Well here we are. January is over, so it’s time to do a quick goal check.
OK, we know it’s only been a month, but if you think about it, 10% of the year is now over. That means 90% of the resolutions people made a month ago have already been abandoned. Looking at it from that perspective, you should be keenly aware that time is going to progress — whether you do or not.
If you haven’t set up your goals for the new year yet, don’t worry. The thing about change, improvement, or any sort of objective you decide will make your life better is this: it doesn’t have to start when the calendar says “1,” or when the week starts. It can start right now. It can start in the morning. It can start whenever you’re ready to start. But the important thing is, it?has to?start. Nothing happens if you don’t do anything.
Step One: Set Some Goals
If you’re starting late there’s no time like the present to get on track. Remember, the whole name of the game is to come up with something that’s actionable (meaning you can do it) within specific parameters. That means you have time limits, and quantitative factors you can measure.
There’s a saying in business and in fitness: whatever gets measured gets managed. If you don’t know where you’re going, where you’re at, and what you have left to do, you’ll have no way of knowing what action steps you must take in order to accelerate toward your goals.
For advice on setting specific goals, Mitch Parker wrote a great introduction to the process back in our New You Issue. Give that article a read, and go back to the New You Issue lead article itself if you need some ideas on where to get started.
If you’ve already done all of that, move on to…
Step Two: Manage Your Goals
Here’s where we come to the crux of this article. You have to have some oversight in order to know what’s going on and where you stand. That means you need some way of quantifying how your goals are coming along. Since we’re a month into 2013, we’re assuming you set some goals at the start of the new year — but of course you can translate these ideas to a month away from whenever you choose to start.
First, know what your defined goals actually were when you started.
Next, take a look at your action steps. The analysis of action for each goal goes something like this:
- What was your goal?
- What was your first action?
- What was that action intended to accomplish?
- Did that action accomplish what it was supposed to (if not, what’s its timeline)?
- If your actions haven’t accomplished their objectives, why not?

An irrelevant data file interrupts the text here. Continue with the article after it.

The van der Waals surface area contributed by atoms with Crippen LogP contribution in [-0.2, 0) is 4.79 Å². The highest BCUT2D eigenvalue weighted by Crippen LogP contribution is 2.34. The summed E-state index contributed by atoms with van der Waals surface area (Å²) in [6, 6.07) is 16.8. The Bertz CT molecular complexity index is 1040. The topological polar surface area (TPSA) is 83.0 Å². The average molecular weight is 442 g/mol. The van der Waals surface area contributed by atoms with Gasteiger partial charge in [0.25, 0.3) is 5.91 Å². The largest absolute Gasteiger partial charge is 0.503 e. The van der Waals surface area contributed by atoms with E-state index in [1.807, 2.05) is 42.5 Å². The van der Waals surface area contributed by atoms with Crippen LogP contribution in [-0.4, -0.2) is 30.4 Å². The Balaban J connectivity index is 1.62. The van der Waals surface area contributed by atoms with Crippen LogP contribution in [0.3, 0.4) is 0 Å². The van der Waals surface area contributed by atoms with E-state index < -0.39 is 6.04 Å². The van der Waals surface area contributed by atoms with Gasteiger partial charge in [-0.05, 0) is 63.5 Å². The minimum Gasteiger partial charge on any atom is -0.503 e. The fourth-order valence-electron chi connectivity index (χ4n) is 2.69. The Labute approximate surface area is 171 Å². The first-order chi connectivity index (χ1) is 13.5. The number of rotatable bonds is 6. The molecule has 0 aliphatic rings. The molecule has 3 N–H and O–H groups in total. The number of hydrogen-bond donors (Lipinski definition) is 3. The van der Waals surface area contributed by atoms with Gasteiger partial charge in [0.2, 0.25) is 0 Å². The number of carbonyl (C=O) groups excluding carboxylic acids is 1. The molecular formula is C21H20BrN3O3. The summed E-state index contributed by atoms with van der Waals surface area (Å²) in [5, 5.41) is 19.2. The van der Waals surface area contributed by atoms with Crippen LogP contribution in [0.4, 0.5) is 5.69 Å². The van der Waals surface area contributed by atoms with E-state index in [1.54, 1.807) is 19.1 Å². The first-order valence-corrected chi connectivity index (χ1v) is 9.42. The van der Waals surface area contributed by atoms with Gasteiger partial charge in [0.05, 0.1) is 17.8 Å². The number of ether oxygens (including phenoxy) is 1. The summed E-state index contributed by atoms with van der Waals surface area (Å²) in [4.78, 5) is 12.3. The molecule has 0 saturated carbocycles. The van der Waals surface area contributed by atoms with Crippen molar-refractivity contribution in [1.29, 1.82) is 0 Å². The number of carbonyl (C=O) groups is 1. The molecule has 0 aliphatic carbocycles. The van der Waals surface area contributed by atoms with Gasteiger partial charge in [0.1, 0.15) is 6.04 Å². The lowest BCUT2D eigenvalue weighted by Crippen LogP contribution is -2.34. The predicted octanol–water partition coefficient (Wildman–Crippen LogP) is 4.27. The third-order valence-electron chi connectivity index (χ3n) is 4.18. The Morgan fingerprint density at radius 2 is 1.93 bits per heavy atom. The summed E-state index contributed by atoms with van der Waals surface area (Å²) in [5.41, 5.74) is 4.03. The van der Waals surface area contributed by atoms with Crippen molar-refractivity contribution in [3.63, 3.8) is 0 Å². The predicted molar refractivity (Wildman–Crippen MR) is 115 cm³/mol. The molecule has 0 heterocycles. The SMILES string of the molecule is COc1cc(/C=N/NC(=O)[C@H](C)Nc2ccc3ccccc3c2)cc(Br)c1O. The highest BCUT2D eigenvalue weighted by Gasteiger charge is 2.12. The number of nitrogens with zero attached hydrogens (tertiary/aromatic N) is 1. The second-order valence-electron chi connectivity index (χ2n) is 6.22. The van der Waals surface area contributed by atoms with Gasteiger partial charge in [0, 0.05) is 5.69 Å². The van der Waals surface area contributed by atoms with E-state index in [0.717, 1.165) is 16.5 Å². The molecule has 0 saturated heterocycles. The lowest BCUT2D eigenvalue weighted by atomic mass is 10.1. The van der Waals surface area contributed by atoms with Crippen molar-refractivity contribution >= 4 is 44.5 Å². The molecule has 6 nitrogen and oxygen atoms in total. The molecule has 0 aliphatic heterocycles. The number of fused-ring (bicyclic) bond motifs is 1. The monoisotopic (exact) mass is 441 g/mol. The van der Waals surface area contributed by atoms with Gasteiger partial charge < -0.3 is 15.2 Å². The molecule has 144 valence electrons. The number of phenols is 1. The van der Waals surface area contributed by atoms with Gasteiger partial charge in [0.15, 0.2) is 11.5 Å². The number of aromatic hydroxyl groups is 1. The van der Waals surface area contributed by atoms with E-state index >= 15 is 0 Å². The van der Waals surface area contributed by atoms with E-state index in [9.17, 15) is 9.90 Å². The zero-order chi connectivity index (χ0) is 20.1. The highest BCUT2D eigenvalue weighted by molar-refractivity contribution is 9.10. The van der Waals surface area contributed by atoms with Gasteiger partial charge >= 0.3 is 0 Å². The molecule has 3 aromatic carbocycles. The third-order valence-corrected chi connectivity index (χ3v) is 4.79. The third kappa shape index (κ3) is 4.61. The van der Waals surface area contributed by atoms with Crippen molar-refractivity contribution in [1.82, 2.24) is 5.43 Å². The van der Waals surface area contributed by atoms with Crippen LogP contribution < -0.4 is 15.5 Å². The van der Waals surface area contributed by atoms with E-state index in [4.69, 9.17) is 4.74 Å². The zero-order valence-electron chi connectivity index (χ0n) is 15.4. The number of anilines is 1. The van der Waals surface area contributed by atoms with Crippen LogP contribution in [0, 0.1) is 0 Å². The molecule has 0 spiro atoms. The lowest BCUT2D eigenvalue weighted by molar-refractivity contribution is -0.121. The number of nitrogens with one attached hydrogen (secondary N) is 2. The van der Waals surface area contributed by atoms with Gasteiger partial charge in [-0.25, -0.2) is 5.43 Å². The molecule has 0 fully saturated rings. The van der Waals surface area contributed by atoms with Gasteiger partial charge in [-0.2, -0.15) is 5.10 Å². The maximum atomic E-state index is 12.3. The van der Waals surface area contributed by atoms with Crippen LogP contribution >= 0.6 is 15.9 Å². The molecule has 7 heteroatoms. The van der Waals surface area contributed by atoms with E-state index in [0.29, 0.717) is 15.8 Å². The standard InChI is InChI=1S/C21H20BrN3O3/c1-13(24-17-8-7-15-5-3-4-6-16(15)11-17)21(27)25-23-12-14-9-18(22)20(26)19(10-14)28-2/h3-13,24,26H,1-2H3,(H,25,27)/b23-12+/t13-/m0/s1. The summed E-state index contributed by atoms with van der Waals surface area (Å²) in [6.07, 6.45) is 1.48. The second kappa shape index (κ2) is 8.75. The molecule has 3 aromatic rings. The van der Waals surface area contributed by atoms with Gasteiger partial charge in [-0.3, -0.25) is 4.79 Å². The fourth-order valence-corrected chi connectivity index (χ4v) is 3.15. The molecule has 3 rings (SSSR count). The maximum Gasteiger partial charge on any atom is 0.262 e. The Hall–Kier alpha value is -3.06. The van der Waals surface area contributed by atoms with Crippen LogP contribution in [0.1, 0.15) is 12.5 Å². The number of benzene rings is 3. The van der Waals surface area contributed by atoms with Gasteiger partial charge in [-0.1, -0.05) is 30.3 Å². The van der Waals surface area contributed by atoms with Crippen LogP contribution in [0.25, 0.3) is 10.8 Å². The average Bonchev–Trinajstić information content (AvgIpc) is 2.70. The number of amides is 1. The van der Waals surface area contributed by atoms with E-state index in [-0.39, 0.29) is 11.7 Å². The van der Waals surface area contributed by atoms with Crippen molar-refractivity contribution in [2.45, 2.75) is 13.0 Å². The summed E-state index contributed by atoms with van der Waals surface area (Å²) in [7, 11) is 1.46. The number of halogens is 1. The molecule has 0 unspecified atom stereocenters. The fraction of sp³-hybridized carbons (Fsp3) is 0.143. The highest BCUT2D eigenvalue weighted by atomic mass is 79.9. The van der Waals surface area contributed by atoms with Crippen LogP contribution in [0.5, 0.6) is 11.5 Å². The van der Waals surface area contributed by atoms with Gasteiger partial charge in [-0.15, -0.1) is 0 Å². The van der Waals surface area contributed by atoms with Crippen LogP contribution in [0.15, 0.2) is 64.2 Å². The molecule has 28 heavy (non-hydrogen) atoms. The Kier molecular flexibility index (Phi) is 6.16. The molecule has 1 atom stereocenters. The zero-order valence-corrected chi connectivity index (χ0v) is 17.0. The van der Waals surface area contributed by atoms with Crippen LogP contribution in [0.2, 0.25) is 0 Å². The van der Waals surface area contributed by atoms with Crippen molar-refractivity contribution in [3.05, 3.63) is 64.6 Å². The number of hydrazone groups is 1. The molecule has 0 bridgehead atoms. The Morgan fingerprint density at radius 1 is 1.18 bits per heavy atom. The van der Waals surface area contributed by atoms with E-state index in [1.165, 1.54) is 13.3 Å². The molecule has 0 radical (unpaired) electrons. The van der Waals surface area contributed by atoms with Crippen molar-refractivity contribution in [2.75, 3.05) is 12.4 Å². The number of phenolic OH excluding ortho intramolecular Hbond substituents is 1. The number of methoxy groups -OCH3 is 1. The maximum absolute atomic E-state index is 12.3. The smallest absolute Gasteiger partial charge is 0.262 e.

- What corrective steps can be taken, if needed?
- What actions will you need to take in February (or over the next month) to extend momentum toward the goal?
This sequence is virtually the same no matter what your goals, be they fitness, finance, or social. Having clearly defined action steps; and being prepared to?change actions if they’re not producing; is the key.
Step Three: Adapt and Improve
We often start out on our path to success thinking we know exactly what needs to be done to get there. Then we adhere doggedly to that system. Then we hit a roadblock and blame ourselves for not producing.
You need to be prepared to adapt. Remember the philosophy that drives everyone to change: if what you’re doing isn’t getting you what you’re looking for, do something else. There’s no point in continuing to do exactly the same workout routine if you’ve been at a plateau for a month with no change in weight or body composition. There’s no point in sending out the same resume to the same set of prospective employers if you haven’t landed an interview with any of them.
Get the idea? If you do your analysis from Step 2 above, and you find that an action didn’t achieve the desired result, you have to find out why, and you have to change something about the action — or change the action itself. Doing things that don’t serve your ultimate purpose is counterproductive, and it’s what tends to land us in our ruts and routines moreso than propel us forward.
That’s not to say you shouldn’t keep things that are sustainable. Let’s say you’re trying to build a business while working your job. Look at your numbers. If you still need the job to keep you afloat while your business crawls forward, keep going. It doesn’t serve your ultimate purpose of world internet sales domination, but it does serve your immediate purpose of keeping food in your belly and a roof over your head. There will come a time when burning your ships is necessary…but be wary and wise about when that time is. Burning ships is a good and romantic notion, but burning bridges isn’t a good move…at least early on.
Take a good hard look at your goals for the year. If you’re not at least 10% of the way to achieving them, determine the reasons for this and take corrective action. Remember, improvement is a process, not a goal. So any step you take toward your goals is a step in the right direction, even if you have to adjust course as you go.
Feature image courtesy of tungphoto / FreeDigitalPhotos.net